Center of mass displacements in medio-lateral (F=5.305, p=0.033) and anterior-posterior (F=9.656, p=0.006) directions were increased in the SDM condition, however, in vertical (F=1.082, p=0.311) was similar between conditions (Fig. 5a).
Due to the complex nature of the changes in kinetic and kinematic parameters, we have provided an overall summary of results in Table 4.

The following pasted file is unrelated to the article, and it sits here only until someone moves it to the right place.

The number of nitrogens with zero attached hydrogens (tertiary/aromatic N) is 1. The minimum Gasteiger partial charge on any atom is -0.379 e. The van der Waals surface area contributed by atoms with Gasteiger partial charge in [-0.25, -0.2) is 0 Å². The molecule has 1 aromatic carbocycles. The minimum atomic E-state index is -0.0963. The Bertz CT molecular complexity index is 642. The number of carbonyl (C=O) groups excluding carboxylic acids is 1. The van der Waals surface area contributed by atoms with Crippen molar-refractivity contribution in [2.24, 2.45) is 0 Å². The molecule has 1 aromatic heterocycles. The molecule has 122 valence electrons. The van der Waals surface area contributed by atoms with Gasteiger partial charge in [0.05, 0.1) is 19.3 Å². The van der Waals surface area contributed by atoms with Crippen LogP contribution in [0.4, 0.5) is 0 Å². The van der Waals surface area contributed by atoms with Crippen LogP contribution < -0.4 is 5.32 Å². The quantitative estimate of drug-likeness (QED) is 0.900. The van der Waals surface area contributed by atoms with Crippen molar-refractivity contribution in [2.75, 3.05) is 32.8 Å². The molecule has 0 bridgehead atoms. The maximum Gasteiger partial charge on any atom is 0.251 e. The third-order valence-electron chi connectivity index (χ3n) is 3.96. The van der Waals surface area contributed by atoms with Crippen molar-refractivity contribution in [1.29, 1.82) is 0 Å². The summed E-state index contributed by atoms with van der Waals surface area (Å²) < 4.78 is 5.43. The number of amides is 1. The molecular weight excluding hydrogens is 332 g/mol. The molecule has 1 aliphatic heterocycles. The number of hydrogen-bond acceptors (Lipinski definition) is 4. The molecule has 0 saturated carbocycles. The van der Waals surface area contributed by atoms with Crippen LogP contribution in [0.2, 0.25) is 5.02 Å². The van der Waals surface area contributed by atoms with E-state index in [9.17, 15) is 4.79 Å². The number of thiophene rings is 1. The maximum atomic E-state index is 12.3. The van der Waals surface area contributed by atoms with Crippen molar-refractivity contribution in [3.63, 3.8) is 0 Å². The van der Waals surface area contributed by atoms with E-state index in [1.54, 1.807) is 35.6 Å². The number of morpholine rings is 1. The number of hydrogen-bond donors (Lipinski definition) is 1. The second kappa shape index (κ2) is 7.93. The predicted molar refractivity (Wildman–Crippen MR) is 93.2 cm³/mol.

The first aim of this study was to compare the joint kinematics, forces and moments during walking at a fixed constant treadmill belt speed and constrained walking cadence, with and without the robotic device. We hypothesized that the relative transparency of the robotic system would allow for similar kinematic trajectories, without interruption and/or direction reversals, however, due to external forces exerted by the device on the user in the forward propulsive direction, we expected changes to ground reaction forces, and joint moments “in” versus “out” of the device during assistive mode (OUT and AM conditions). The results partially supported our hypothesis, since the phasic nature of the kinematic characteristics of walking (i. e. support and swing phases) was similar when comparing OUT and AM conditions in sagittal and frontal planes (Figs. 2a, c and 4a, c). These results confirmed the observations with functional activities in this device [12, 15]. However, in the AM condition there was more angular displacement for the ankle and hip joints in sagittal plane. There were also important kinematic magnitude differences during mid-stance in the sagittal plane. In the AM condition, the trajectory of the pelvic mechanism was in an inferior direction after heel strike and we found the lowest value in mid-stance, about an average of 0.04 m (Fig. 3c). However, the vertical force indicated an upward direction (Fig. 3b). This is because the belts are attached to the participant, and the lower displacement of the pelvic mechanism produced tension in the belt indicating a force amplitude direction in the upper direction. So, the actuated movement of the pelvic mechanism in the vertical direction appears to have pushed the individuals downward against the treadmill, increasing the vertical force (maximum values in mid-stance), and affecting the vertical impulse (Table 3; Fig. 3a). The pelvic mechanism also purposefully limited the anterior displacement of the body (so that interaction forces can be picked up the force sensor in an isometric position), generating a force in posterior direction (Fig. 3f) between early stance and mid-stance sub-phases. The fixed position of the pelvis in the anterior-posterior direction imposed reduction of the braking force, which was reflected in reduced braking impulse (Table 3; Fig. 3e). On the other hand, the flexor and extensor hip moments were increased, presumably to provide stability and acceleration of center of mass in the forward direction. Another interesting aspect is that the knee moment in both conditions was flexor during all of the stance phase (Fig. 2e). The possible explanation is that, over the treadmill, the braking force was slight reduced, especially with the slower speed used in this study (below the comfortable speed) . The reduced braking force and reduced knee moment during walking on the treadmill at a comfortable speed was also observed in a previous study . In the frontal plane, during the AM condition, maximum values for lateral force and hip moment were reduced (Fig. 4e). Taking everything together, the main interactions occurred during mid-stance, where braking force was reduced, but vertical force and hip extensor moment were increased. The movement of the pelvic mechanism in the vertical direction and the reaction force from the pelvic harness system reduced the braking and lateral forces. As a result, the harness system reduced the center of mass displacement (Fig. 5a). Our results are consistent with a previous study, where we observed a reduction of the braking force by horizontal force that was applied close to center of mass, and it was proportional to the resistance that was applied . The participants’ response to forces from the pelvic mechanism served to increase the extensor and flexor hip moments. The simple instruction to the participant to increase the push off provoked the increased hip moment and angular displacement . In this study, the resistance imposed by pelvic mechanism also effectively generated larger hip moment and angular displacement.